Asteroid 12818 Tomhanks has been named after him.[30] 12818 Tomhanks (1996 GU8) is a Main-belt Asteroid discovered on April 13, 1996 by Spacewatch at Kitt Peak. ...


Further reading

Books

  • Trakin, Roy, Tom Hanks: Journey to Stardom, 1987; rev. ed.1995
  • Salamon, Julie, The Devil's Candy: The Bonfire of the Vanities Goes to Hollywood, Boston, 1991
  • Wallner, Rosemary, Tom Hanks: Academy Award-Winning Actor, Edina, Minnesota, 1994
  • Pfeiffer, Lee, The Films of Tom Hanks, Secaucus, New Jersey, 1996
  • Gardner, David, Tom Hanks: The Unauthorized Biography, London, England 1999
  • Gardner, David, Tom Hanks: Enigma 2007

Periodicals

  • Films, July 1984
  • Photoplay (London), September 1984
  • Time Out (London), October 26, 1988
  • Film Comment (New York), March/April 1989
  • Interview (New York), March 1992
  • Interview (New York), December 1993
  • Advocate, December 14, 1993
  • Maclean's (Toronto), July 11, 1994

is the 299th day of the year (300th in leap years) in the Gregorian calendar. ... Year 1988 (MCMLXXXVIII) was a leap year starting on Friday (link displays 1988 Gregorian calendar). ... is the 348th day of the year (349th in leap years) in the Gregorian calendar. ... July 11 is the 192nd day of the year (193rd in leap years) in the Gregorian calendar. ...

References

  1. ^ People Index from Box Office Mojo
  2. ^ Reitwiesner, William Addams. "Ancestry of Tom Hanks" - William Addams Reitwiesner Genealogical Services
  3. ^ Sandra Hanks Benoiton - Seychelles.net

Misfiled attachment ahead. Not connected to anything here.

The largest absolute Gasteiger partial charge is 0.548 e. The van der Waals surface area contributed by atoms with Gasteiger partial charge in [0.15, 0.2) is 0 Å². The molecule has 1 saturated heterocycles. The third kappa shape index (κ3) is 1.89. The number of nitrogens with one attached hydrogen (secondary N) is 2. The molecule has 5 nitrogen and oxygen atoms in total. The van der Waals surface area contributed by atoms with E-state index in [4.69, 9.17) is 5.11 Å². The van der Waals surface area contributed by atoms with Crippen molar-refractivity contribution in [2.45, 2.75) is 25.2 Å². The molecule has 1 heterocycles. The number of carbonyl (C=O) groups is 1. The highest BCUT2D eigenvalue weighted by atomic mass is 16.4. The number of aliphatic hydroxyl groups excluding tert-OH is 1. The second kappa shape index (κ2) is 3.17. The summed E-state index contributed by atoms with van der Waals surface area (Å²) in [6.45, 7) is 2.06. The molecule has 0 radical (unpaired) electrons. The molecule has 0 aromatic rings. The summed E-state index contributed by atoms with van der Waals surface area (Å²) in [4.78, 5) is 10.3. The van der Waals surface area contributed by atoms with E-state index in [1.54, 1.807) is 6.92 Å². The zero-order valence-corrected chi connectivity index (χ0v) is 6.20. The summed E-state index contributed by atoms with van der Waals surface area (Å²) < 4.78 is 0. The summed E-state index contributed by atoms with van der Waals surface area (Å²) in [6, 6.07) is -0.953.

4. ^ Paradise Preoccupied
  5. ^ Lawrence M. Hanks, Associate Professor - University of Illinois at Urbana-Champaign
  6. ^ Winner Speeches
  7. ^ "Hanks files big fat 'Greek' lawsuit" - United Press International - (c/o NewsDaily.com) - August 8, 2007
  8. ^ "Hanks sues over unpaid 'My big fat Greek wedding' profits" - Irish Examiner - August 8, 2007
  9. ^ "Actor Hanks voted in by Academy" - BBC - August 25, 2005
  10. ^ "Hanks tops 'most trusted' index" - BBC - September 27, 2006
  11. ^ Tyler, Joshua. "Tom Hanks Confirmed For Da Vinci Code Sequel" - Cinema Blend - April 10, 2007
  12. ^ Fleming, Michael. "Howard moves fast with 'Code' sequel" - Variety - October 24, 2007
  13. ^ Tom Hanks - Us Magazine
  14. ^ Tom Hanks - E! Entertainment Television
  15. ^ Religious Affiliation of actor Tom Hanks - LDSFilm.com - December 7, 2005
  16. ^ a b "Tom Hanks, friends making ballpark tour" - Associated Press - (c/o MSNBC) - July 20, 2006
  17. ^ Urban, Mychael. "A's cant help Windsor in debut" - MLB.com - July 17, 2006
  18. ^ Hanks, Tom, Frank Deford. Rebels of Oakland: The A's, the Raiders, the '70's. New York, New York: HBO Sports. 2003.
  19. ^ "Aston Villa" - The Guardian - August 8, 2005
  20. ^ Brett, Anwar. Interview: "Tom Hanks: The Polar Express" - BBC - December 12, 2004
  21. ^ "O'Neill thanks new fan Hanks". The Sun (12 January 2008). Retrieved on 2008-01-12.
  22. ^ "Last word on typewriter not written yet". ABC News (November 7, 2007). Retrieved on 2008-01-11.